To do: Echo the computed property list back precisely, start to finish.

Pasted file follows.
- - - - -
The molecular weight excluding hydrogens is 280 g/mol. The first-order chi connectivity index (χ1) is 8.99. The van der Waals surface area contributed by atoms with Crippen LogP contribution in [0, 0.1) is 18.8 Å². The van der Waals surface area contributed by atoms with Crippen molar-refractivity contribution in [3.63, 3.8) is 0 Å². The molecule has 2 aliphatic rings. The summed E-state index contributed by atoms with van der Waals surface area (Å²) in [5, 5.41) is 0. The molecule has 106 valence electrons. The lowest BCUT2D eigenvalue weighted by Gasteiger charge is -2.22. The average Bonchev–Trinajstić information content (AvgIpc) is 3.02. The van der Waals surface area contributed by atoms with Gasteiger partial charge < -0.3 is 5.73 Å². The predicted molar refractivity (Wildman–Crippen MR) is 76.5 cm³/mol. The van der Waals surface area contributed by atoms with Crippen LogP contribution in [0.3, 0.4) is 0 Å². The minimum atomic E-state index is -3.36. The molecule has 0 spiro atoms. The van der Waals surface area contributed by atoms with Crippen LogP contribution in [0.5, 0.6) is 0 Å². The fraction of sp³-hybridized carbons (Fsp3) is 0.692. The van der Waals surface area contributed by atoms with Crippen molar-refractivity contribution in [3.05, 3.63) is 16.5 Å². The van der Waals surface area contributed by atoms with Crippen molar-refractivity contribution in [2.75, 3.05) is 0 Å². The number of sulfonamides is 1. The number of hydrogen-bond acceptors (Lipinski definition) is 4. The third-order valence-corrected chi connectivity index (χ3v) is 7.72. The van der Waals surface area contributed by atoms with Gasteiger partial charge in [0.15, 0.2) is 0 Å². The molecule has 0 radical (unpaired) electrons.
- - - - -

The molecular weight excluding hydrogens is 280 g/mol. The first-order chi connectivity index (χ1) is 8.99. The van der Waals surface area contributed by atoms with Crippen LogP contribution in [0, 0.1) is 18.8 Å². The van der Waals surface area contributed by atoms with Crippen molar-refractivity contribution in [3.63, 3.8) is 0 Å². The molecule has 2 aliphatic rings. The summed E-state index contributed by atoms with van der Waals surface area (Å²) in [5, 5.41) is 0. The molecule has 106 valence electrons. The lowest BCUT2D eigenvalue weighted by Gasteiger charge is -2.22. The average Bonchev–Trinajstić information content (AvgIpc) is 3.02. The van der Waals surface area contributed by atoms with Gasteiger partial charge < -0.3 is 5.73 Å². The predicted molar refractivity (Wildman–Crippen MR) is 76.5 cm³/mol. The van der Waals surface area contributed by atoms with Crippen LogP contribution in [0.3, 0.4) is 0 Å². The minimum atomic E-state index is -3.36. The molecule has 0 spiro atoms. The van der Waals surface area contributed by atoms with Crippen LogP contribution in [0.5, 0.6) is 0 Å². The fraction of sp³-hybridized carbons (Fsp3) is 0.692. The van der Waals surface area contributed by atoms with Crippen molar-refractivity contribution in [3.05, 3.63) is 16.5 Å². The van der Waals surface area contributed by atoms with Crippen molar-refractivity contribution in [2.75, 3.05) is 0 Å². The number of sulfonamides is 1. The number of hydrogen-bond acceptors (Lipinski definition) is 4. The third-order valence-corrected chi connectivity index (χ3v) is 7.72. The van der Waals surface area contributed by atoms with Gasteiger partial charge in [0.15, 0.2) is 0 Å². The molecule has 0 radical (unpaired) electrons.